Mental health services – diagnoses, treatment and severe mental health issues
Rather than entering the mental health services via primary care, which is the main route to treatment for most people, African Caribbean people are more likely to enter via the court system or police. Furthermore, they are more likely to be treated under a section of the mental health act and are over-represented in high and medium secure units and prisons. This is a huge issue as black people are more likely to receive medication rather than being offered treatments like psychotherapy. Treatment tends to have a poorer outcome than the average and of course as one
can imagine this leads to social exclusions and a deteriorating mental health.
Also, African-Caribbean people are three to five times more likely than any other group to be diagnosed and admitted to hospital for schizophrenia. This type of mental illness is considered severe and black people tend to suffer more from mental illnesses that are categorised as severe which is slightly frightening when you begin to picture how many people are wrongly diagnosed or given the wrong type of treatment. There is currently no action plan specifically for Black and ethnic communities. The last Labour government’s action plan on Black mental health
‘Delivering Race Equality’ (DRE) ended in 2010 and has not been renewed or replaced. The Afiva Trust and other race equality organisations such as Race on the Agenda, along with service user-led organisations including the National Survivor User Network, are considering developing an alternative call to action on race equality in mental health.
Progress within the black community
When you consider that black men are 17x more likely to be diagnosed with ‘serious’ mental health issues as Keith Dube explained in his BBC documentary ‘Being black and going crazy?’ it shocks me there isn’t even more awareness on this issue. I feel in recent years there has been so much more conversation and support around challenging the stigma within the community but as always, we can push for even more. Watching the documentary, when I was around 17, was the first time I properly started to gain a deep interest in mental health and how it affects the black
For me personally, seeing figures that I look up to such as Jamal Edwards, Santan Dave and Stormzy discussing mental health and raising awareness has been great. Stormzy speaking in an interview about his experiences with stages of bad mental health and how for a period not understanding/dismissing it is something a lot of young people within the community probably resonate with. Also, discussing it on songs like ‘Don’t Cry for Me’, ‘Lay Me Bare’ and ‘One Second.’
Dave talking about his mental state in songs such as ‘Psycho’, ‘My 19th Birthday’, the
end credit section of the song ‘71’ has a huge impact for the young black people who listen to his music – it’s probably even led to a lot of people seeking support or opening up. And, all the great work Jamal Edwards has done with SBTV and short documentaries around mental health which have pushed a lot of conversations forward. There are a lot of people who have an influence using it positively to raise awareness and shed light on issues like mental health. For me, using your platform in a way that brings awareness to societal issues is what I define as an influencer.
What else can be done?
When I think of a therapist or a councillor, I often think of a white middle aged woman. This stereotype I’ve been conditioned to visualise due to movies, media etc is one I feel needs to change. The UK is constantly becoming more diverse and challenging, as well as, changing stereotypes is important.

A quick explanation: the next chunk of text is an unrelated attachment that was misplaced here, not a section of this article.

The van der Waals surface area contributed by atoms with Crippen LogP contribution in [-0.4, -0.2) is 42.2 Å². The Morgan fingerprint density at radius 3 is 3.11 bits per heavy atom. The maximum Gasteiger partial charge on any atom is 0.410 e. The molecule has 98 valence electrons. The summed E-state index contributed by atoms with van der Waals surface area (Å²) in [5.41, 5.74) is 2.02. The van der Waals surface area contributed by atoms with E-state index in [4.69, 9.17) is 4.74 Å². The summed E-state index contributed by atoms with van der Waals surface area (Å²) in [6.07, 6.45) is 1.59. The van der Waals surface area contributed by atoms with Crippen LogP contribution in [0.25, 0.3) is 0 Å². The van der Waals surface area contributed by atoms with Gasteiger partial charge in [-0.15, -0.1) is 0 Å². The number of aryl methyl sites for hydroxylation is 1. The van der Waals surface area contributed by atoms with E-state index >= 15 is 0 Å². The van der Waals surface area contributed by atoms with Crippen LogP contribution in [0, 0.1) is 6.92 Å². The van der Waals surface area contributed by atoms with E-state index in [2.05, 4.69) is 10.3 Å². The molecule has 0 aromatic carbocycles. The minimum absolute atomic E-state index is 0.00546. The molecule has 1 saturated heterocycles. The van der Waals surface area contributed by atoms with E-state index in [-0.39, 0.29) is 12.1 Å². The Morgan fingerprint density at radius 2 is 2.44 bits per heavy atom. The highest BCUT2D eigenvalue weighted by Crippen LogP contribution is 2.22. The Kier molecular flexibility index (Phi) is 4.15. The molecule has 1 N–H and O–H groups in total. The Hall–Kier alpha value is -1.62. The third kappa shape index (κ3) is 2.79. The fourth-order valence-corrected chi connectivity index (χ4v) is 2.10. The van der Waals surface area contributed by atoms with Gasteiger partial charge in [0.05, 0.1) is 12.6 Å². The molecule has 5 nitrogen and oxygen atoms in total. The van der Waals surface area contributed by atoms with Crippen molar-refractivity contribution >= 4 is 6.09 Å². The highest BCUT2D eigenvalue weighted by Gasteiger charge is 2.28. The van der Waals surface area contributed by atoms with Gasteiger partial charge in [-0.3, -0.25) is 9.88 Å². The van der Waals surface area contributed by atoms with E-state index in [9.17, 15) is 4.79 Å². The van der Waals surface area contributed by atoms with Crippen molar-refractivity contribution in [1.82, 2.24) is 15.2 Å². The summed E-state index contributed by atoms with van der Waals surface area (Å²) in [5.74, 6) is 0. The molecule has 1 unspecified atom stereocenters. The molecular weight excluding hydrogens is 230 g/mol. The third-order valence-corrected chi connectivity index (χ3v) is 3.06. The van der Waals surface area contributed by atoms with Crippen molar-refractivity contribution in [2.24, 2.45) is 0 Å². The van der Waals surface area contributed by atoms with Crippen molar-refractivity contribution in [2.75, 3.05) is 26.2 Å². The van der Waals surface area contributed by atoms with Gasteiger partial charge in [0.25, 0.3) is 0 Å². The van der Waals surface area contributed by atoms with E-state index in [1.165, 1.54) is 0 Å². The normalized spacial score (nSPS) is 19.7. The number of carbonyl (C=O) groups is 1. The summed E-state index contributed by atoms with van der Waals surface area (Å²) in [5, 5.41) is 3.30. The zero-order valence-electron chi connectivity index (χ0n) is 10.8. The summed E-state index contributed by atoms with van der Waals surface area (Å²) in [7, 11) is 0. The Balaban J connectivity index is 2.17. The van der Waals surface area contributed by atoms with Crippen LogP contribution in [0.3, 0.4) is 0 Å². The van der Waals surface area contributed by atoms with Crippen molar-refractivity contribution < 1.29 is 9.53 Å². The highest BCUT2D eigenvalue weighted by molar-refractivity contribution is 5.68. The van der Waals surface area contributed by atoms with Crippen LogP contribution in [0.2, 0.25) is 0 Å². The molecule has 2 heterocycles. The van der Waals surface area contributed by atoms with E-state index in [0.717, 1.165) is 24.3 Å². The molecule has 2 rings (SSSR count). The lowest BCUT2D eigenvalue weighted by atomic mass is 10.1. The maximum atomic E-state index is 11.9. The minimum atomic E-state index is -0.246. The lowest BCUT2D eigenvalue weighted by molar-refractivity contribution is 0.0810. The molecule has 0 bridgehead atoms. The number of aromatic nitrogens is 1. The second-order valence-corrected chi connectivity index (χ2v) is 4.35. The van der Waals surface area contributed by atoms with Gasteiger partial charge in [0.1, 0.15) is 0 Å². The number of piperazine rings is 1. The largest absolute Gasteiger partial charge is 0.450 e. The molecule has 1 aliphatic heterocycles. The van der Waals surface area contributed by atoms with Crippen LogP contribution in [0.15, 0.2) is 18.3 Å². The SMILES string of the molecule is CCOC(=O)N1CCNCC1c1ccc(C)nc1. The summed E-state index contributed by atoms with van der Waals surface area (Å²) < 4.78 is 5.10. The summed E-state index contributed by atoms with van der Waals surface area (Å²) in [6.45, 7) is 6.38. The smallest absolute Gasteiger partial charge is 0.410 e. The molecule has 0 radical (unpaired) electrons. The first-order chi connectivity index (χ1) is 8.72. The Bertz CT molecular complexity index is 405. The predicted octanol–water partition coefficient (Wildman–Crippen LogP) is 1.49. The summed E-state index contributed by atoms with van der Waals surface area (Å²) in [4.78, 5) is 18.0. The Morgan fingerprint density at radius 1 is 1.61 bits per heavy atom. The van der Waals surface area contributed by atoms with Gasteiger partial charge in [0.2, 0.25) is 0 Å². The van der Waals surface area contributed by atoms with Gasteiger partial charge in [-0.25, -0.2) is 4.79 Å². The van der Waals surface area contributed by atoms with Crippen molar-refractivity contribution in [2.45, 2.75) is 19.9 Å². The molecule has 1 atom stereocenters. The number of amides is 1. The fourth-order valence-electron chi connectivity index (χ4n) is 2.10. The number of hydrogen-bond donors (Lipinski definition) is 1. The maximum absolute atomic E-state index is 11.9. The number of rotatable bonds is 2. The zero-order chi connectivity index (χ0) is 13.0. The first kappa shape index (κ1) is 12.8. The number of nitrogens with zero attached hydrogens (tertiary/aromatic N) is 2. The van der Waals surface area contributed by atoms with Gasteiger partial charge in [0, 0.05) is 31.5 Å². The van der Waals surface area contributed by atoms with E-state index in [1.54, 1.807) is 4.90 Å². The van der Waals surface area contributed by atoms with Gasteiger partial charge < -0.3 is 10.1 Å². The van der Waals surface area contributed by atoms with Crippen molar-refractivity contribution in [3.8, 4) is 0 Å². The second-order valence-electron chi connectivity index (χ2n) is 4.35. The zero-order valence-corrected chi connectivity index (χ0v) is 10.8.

79% of students from the BAME community have stated they would want to see a therapist from the same community as them. In a sense I agree with this, how can a white middle class, middle aged woman be expected to properly understand some of the hardship young black men have to deal with? Having someone who resonates and understands your experiences and challenges is something I feel many would benefit from. And, this isn’t me saying you should solely go to a therapist or seek help from someone the same skin colour as you but having a wider range of people available from a range of backgrounds is essential in my perspective. Even writing this blog I came across BAATN (Black, African and Asian Therapy Network) and having a quick look through their website it’s amazing. A really great enterprise that will be very effective in the long term to support black people with mental health issues and battles.
Being an optimist, I have a lot of faith in the current generation of the black community in terms of creating change in general. When I see Dave calling out the MP for being a racist at the Brit Awards, many young black boys and girls starting their own businesses sharing it on Twitter, black university students excelling regardless of the many barriers they face beforehand, black teachers in SLT roles, black directors in big firms, I remember the potential within the black community is limitless.
Due to reasons like the ones stated above and the many others I may not have touched upon I know there is due to be more dialogue around mental health in the black community, less stigma and more solutions in the near future and this is something I look forward to seeing.
Marley Ahmed is a talented guest blogger to The RealTalk Blog platform. Also the author of his own page, Let’s Talk Society, Marley digs into some of the societal trends and topics he feels more awareness and conversation should be had. We are happy to have Marley joining the RTB family, hoping you enjoy his posts as much as we do!